I guess I feel they're mostly marking death, with the intention of inspiring remembrance of a particular life, for the person's family members and friends. If we were only memorializing life, then why wait until a person dies to erect a monument to their life? Burial occurs within a short time after death, making graveyards and death inextricably intertwined. What you get out of a visit to a graveyard depends on your intentions, I suppose, but unless you're brought up completely outside the cultural context that allows you to instantly recognize a cemetery, you're going to end up spending some of your time there contemplating death as well as life.
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[User Picture]From: enterlinemedia
2005-01-12 17:16 (UTC)
Some interesting thoughts. I have coem to feel we should remember the good times of the ones that have passed on.

By the way, have you ever heard of the Highgate Vampire?
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[User Picture]From: nanila
2005-01-13 18:31 (UTC)
No, I hadn't, but you inspired me to Google it. Lots of local lore and reported sightings, I see. I wonder how much of that has to do with the belief that Bram Stoker chose it as the setting for the vampire Lucy's resting place in Dracula?
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[User Picture]From: katyakoshka
2005-01-12 18:41 (UTC)
Unsurprisingly, we have similar perspectives on death and dying, I think. The upset and howling that came with Loki's death had as much to do with shock, disbelief, and a lack of preparedness for the event as the death itself.

With my father, while we were pretty tearful at the hospital when we made the decision... that night, we celebrated Cinco de Mayo with cervezas y margaritas. A wake, basically. That's the closest to a memorial that we had for him. He was cremated, too.

If you can't remember someone with laughter and tears... Sad, just sad.
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[User Picture]From: nanila
2005-01-13 18:58 (UTC)
I think he (as in my cousin) probably remembers Pa with some joy, now. It's hard to tell. He isn't very verbally communicative, and when he's feeling something strongly, he tends to express it in a wordless way. This makes it difficult to know how to approach painful subjects with him, because he simply clams up. We don't see each other often. I've felt odd visiting him since we both became adults, because while silent understanding works with close friends, it doesn't necessarily function just because you're related if you don't have much contact. Anyway, I couldn't say whether or not he'll learned to laugh at grief. :-/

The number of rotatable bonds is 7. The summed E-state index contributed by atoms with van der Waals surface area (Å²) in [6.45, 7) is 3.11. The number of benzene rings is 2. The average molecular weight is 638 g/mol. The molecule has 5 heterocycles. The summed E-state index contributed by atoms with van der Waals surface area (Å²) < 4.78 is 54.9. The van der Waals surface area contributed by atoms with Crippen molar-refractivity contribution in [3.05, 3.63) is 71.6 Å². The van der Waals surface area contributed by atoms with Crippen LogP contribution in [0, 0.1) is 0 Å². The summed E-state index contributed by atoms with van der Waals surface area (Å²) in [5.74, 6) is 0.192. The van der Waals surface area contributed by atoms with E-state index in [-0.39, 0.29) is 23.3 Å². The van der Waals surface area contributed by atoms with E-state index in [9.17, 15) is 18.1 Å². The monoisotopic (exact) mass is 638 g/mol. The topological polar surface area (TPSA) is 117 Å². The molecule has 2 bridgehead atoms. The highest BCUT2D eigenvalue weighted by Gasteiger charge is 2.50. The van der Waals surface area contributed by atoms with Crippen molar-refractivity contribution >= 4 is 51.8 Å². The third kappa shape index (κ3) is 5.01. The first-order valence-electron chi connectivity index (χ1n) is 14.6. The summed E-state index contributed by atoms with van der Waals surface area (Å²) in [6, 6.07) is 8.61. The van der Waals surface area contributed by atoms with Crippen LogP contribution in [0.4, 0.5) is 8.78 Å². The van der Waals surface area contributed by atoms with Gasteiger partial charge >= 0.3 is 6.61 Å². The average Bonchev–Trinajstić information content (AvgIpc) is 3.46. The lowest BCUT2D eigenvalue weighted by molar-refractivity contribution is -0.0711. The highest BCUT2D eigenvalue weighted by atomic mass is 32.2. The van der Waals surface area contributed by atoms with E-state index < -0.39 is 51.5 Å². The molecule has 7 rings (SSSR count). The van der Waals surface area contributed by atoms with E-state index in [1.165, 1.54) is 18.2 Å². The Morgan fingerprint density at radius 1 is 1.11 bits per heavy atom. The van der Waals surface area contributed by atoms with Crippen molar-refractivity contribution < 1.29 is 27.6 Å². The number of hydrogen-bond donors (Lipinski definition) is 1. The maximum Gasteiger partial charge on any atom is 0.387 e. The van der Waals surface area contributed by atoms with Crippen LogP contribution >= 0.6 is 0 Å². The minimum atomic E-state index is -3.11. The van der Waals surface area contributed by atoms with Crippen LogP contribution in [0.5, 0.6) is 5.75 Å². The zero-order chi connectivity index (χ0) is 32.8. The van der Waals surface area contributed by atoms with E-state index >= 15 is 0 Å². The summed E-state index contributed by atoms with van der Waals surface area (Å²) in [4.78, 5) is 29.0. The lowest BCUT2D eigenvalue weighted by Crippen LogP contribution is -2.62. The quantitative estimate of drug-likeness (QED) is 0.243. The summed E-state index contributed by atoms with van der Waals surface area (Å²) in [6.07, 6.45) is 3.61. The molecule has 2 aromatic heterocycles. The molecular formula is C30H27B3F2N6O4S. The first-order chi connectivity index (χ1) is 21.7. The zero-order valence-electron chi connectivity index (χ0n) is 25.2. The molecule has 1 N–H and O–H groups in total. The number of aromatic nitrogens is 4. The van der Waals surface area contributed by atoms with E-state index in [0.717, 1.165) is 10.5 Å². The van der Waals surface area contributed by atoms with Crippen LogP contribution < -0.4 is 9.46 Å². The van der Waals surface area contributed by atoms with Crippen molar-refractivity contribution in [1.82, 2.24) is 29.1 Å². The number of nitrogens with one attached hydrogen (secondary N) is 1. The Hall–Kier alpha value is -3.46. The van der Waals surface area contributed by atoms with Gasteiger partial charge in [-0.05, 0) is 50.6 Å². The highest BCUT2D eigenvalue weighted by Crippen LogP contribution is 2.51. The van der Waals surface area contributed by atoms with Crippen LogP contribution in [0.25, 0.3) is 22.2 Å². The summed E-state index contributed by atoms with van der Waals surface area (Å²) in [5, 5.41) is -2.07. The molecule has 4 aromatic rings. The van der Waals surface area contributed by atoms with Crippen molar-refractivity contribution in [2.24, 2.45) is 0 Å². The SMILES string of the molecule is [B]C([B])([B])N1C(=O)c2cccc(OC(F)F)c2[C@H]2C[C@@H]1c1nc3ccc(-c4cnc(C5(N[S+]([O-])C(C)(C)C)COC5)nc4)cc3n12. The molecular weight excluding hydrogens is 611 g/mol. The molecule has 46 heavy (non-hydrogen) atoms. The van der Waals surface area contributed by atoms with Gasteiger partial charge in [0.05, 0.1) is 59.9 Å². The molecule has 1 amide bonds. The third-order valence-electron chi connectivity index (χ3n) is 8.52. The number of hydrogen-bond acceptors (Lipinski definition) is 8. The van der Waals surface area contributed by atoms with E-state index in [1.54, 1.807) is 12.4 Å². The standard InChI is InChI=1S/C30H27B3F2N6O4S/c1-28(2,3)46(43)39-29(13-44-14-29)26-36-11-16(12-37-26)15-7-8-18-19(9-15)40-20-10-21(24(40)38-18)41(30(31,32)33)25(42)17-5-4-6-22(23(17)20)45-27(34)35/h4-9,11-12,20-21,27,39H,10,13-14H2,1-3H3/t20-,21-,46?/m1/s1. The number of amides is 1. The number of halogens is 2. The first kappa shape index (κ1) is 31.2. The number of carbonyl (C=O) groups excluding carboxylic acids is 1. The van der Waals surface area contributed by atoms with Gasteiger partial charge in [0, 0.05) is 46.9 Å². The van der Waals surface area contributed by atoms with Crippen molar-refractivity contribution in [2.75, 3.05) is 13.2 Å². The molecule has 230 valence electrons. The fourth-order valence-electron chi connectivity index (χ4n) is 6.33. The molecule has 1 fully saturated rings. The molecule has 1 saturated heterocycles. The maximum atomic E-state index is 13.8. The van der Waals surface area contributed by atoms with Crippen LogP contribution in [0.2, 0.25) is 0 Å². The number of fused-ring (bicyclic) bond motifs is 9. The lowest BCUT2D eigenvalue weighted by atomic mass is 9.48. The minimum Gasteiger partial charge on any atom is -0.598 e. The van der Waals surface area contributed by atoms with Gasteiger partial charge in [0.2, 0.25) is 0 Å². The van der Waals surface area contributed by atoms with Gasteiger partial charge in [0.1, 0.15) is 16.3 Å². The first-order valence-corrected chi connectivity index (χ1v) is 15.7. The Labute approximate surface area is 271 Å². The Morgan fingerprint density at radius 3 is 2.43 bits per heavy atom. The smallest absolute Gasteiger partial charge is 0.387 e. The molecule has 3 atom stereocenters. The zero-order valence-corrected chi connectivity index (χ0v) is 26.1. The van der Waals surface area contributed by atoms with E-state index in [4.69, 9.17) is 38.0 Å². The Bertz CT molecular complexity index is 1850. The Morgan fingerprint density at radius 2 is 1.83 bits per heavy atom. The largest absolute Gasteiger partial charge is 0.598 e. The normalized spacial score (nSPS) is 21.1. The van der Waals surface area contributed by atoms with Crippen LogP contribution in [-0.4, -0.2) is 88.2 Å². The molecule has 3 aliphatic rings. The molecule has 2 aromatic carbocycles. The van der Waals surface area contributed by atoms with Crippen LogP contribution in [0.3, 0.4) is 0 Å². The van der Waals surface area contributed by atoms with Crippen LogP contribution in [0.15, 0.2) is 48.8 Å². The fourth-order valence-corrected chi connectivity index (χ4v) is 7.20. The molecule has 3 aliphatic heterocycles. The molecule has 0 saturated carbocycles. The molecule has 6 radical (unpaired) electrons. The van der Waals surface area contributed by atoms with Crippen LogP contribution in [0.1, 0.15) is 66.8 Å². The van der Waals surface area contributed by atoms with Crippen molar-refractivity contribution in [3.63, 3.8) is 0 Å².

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[User Picture]From: nanila
2005-01-14 09:58 (UTC)
I find it interesting that Christians should want to put up markers that are specifically intended to remind visitors of their faith in God. Or is it to remind God that they were Christian? It strikes me as rather idolatrous. If God is omniscient and omnipresent, does he really need a signpost to find you after you're dead? :-P
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[User Picture]From: chibaraki
2005-01-12 19:43 (UTC)
Someday I will post about the elaborate funeral we had for a cat when I was a child. It was surreal.

Semi-off-topic... cemeteries sort of creep me out. On the one hand, I don't particularly think people are worrying about their bodies after they're dead. I'm not entirely sure what I think goes on after death, but whatever it is, I'm sure people have better things to do than fuss about their remains.

And yet, I hate walking around in cemeteries, because I end up walking on dead people. Buried dead people. Dead people under six feet of grass and dirt. But still. Walking on them seems rude.

Really, the idea of memorializing death was ruined for me the day I asked my mother why no one had those interesting tall headstones anymore, just flat things. She explained that because the big tall ones were more expensive, and that they made it difficult to mow the lawn.

When the relative ease of mowing the lawn motivates how we memorialize deceased loved ones, I'm afraid it's become too trivial for me. >.
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[User Picture]From: nanila
2005-01-13 18:35 (UTC)
AHAHA. Well, they do still bury people in Highgate. There are some fairly new gravestones in the cemetery, and they're not flat either. A popular modern style is to take a large chunk of stone and carefully carve it to look like...a natural chunk of rock. o_O

People are so weird.
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[User Picture]From: nanila